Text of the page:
It’s impossible to avoid news around the cost of living crisis. At every turn we’re reminded that prices are sky rocketing and salaries aren’t getting any better. With a bleak winter forecast ahead, those new to working from home or remotely might be wondering how to curb costs.
While on the one hand, there’s less cost involved in commuting and eating out for lunch every day, there’s other expenses to incur. Such as keeping a warm home office and paying for overheads you didn’t worry about before. For digital nomads, there’s also the escalating cost of co-working spaces.
However, there are a few steps you can take to help keep costs down in the coming months, here’s a few ideas.
Review lighting options
If you’re working from home in a large office and don’t need full lights on all day, why not invest in a desk lamp. Particularly good for working into the evening, it can help cut back on unnecessary electricity costs.
Expansible items and tax relief
Perhaps one of the most googled questions around working from home during the cost-of-living crisis is ‘what expenses can I claim when working from home’. Good news is at hand. Did you know that utility bills, internet, phone, mortgage/rent and council tax are all expansible within guidelines. You might find that you can benefit from working from home tax relief if you’re self-employed, visit the government website to find out more.
Keeping a warm home office in the cold winter months is always a challenge, especially when you’re home 22 of 24 hours a day. However there are a few things you can do, as well as layer up. First of all, keep doors closed and draught proof your home – this includes windows or any gaps in the doors that let the cold in. As obvious as it seems, ensure furniture isn’t blocking radiators, so you can maximise the heat. And when you’re cooking lunch in the oven, leave the door open afterwards to heat up the house.
Co-working space audit
If remote working involves hybrid working or visiting a co-working space, do your due diligence and audit how much it costs you. Co-working spaces can vary hugely by location, some from £10 right up to £150. So, it really pays to shop around. Failing that, if you’re a digital nomad looking for the best countries to work remotely check out Romania, Thailand and Poland, which all rank much cheaper than the UK.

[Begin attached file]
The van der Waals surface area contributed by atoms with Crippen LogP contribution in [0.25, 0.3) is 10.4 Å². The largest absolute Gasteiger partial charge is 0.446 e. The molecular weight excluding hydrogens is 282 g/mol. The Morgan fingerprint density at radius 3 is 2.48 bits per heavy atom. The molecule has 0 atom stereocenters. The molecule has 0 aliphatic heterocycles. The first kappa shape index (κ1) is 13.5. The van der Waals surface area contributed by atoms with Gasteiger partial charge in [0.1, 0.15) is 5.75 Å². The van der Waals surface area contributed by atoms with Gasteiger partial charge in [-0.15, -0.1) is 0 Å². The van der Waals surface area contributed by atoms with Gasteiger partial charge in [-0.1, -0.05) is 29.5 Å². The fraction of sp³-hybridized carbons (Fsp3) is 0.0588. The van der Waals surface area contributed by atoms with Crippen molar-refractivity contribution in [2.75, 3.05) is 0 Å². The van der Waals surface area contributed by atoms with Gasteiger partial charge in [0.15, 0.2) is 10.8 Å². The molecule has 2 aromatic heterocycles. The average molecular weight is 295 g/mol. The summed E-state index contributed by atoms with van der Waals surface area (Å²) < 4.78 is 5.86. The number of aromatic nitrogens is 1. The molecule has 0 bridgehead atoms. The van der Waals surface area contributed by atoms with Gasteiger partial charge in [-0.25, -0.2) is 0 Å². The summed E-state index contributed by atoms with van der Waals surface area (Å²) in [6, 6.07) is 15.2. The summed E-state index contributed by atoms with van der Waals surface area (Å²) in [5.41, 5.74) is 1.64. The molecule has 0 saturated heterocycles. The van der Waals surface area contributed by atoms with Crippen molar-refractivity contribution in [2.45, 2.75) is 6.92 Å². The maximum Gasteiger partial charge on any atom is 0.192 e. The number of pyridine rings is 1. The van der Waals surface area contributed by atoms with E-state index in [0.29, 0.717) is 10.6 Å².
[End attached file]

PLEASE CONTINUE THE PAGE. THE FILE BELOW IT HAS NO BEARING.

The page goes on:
If you’re a frequent printer user, or get flowers for your office, you might want to look at subscription offers. Loyalty is rewarded with discounts, especially if you sign-up to a year’s worth of services. This can be an economical way to run your home office. Also if you use online services like Canva, or Adobe, you might find that switching to an annual payment offers better value for money.
It’s a habit you get use to with remote working: leaving everything plugged in. Martin Lewis has been reminding us lately that we can save hundreds of pounds every year just by unplugging items and turning off switches. Easier said then done. If you’re a busy professional, you might find a wireless charger a much easier solution – plus it’s handy on the go too!
Cut back on unnecessary spend
Finally, if you’re really feeling the pinch and need to curb your home working costs, then take a look at all the ways you can make savings. For instance, using appliances like kettles, oven and the microwave during the day could be avoided with some forward planning. Making your own lunch, instead of popping to the shops and switching café-bought coffee for your own homemade latte might bring you sizeable savings over the year.
Rent out unused items